Of course, this interpretation of the verse is all poppycock. It is not about me getting a new car or having my team win the World Series or, on  a more serious note, having an addiction suddenly removed from me.

Rather, the focus of the verse is about getting the desires of your heart correct. To begin with, the Bible tells us that “The heart is deceitful above all things, and desperately sick; who can understand it?” (Jeremiah 17:9) And it continually instructs us to cleanse our hearts, to lay aside selfishness, worry, and “the sin that so easily entangles.” Pursuing the desires of a sick heart is not the goal of a holy God. He wants to correct the desires first and then fulfill the desires of the new heart.

But how do we do that?

Well, think of yourself as an iPhone and God as your iTunes account. You have some of the songs on your iTunes already added to your phone, but not all of them. For what you have, it works…mostly. But it is not a good copy of the master version on your desktop. If you want your phone to have everything that resides on your master version, the only way to get them is to sync your phone up to the computer. So, you plug in your USB to your phone and to the computer, and voila! You now have your songs. This is similar to what God is telling us to do in verses 3 and 4 here. When the psalmist writes, “Trust in the Lord, and do good; dwell in the land and befriend faithfulness,” he is telling us to “sync” our heart with God’s. That the way to get the Master’s version to overwrite our current heart is to:

  1. Trust in the Lord (not in yourself.) Remember, trusting in yourself got you into this mess. Trusting yourself won’t get you out of it.
  2. Do good. – This means to do the right and ethical thing according to God’s law/standards. We like to think that we are a law unto ourselves (“Well, that may be true for you, but not for me.”) But when we live according to God’s standards, a change begins to occur in us that transcends even the rule of self.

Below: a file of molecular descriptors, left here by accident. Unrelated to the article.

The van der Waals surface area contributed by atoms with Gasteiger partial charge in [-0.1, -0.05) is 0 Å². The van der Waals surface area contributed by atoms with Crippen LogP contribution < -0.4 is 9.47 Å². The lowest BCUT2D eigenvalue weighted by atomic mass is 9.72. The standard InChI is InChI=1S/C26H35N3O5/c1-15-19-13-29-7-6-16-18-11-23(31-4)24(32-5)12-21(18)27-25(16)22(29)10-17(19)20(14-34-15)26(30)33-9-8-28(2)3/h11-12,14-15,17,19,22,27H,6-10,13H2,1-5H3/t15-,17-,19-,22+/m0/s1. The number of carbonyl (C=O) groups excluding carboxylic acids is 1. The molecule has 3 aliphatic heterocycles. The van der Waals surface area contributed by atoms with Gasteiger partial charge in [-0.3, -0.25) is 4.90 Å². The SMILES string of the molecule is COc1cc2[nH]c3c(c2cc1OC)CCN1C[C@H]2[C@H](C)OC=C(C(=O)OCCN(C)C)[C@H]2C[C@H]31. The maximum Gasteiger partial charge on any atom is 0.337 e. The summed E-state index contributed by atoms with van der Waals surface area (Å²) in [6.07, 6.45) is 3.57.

3. Dwell in the land – Don’t just vacation in God’s land. Live there. He has reserved a specific place for our hearts to live and if we will make it our residence, we will find the fruit is sweeter and the victories are sure.
  4. Befriend faithfulness – Another way of translating this, is “feed on faithfulness.” Let faithfulness be your nourishment.  The safe pasture that strengthens your whole being.  Don’t be flaky or wishy-washy. Stand firm. Be strong and courageous. But be faithful to what/whom? Faithfulness to God and His ways. Do  not waver from His principles, but allow it to guide your decisions and the way you interact with others.

Thus, when he says, “Delight yourself in the Lord” in verse 4, he is merely summarizing the four points listed above. In this light, the words “And he will give you the desires of your heart” become not a prescriptive statement, such as “if you do A, you will get B.” Rather, it becomes a descriptive statement, such as “when you do A, you will have B.” The focus, then, is not on the getting but on the becoming. It is about God changing your desires to mirror His own, so that now, together, you and He can pursue the same desires.

Sync your heart up to God’s. Trust in Him. Do good. Dwell in the land. Feed on faithfulness. Then your desires will be like His. And you will have the desires of your heart.

Iniquity, Trespasses, and Sin


A week ago my pastor sent out a church-wide email to follow up on some key points from his sermon. I found the points helpful (since I couldn’t write fast enough to keep up with his definitions) and thought-provoking. Below is a copy of the email followed by a few thoughts of my own. I hope you find this helpful in your personal walk with Christ.


Follow up from Sunday sermon…

Sometimes when I preach I get going and it’s hard to write down everything you want to write down.  I’m actually trying to get better at my pace but the Bible excites me so sometimes I get carried away.  This past Sunday I was talking about the difference between iniquity, transgression and sin and some of you have asked about those descriptions so I thought I’d send them out with a little more unpacking around each one.

As I said on Sunday, when the Bible refers to iniquity, transgression and sin these are not three different words for the same thing.  Each one refers to a specific posture of the heart towards sin.  Here is some more granularity around what was shared on Sunday.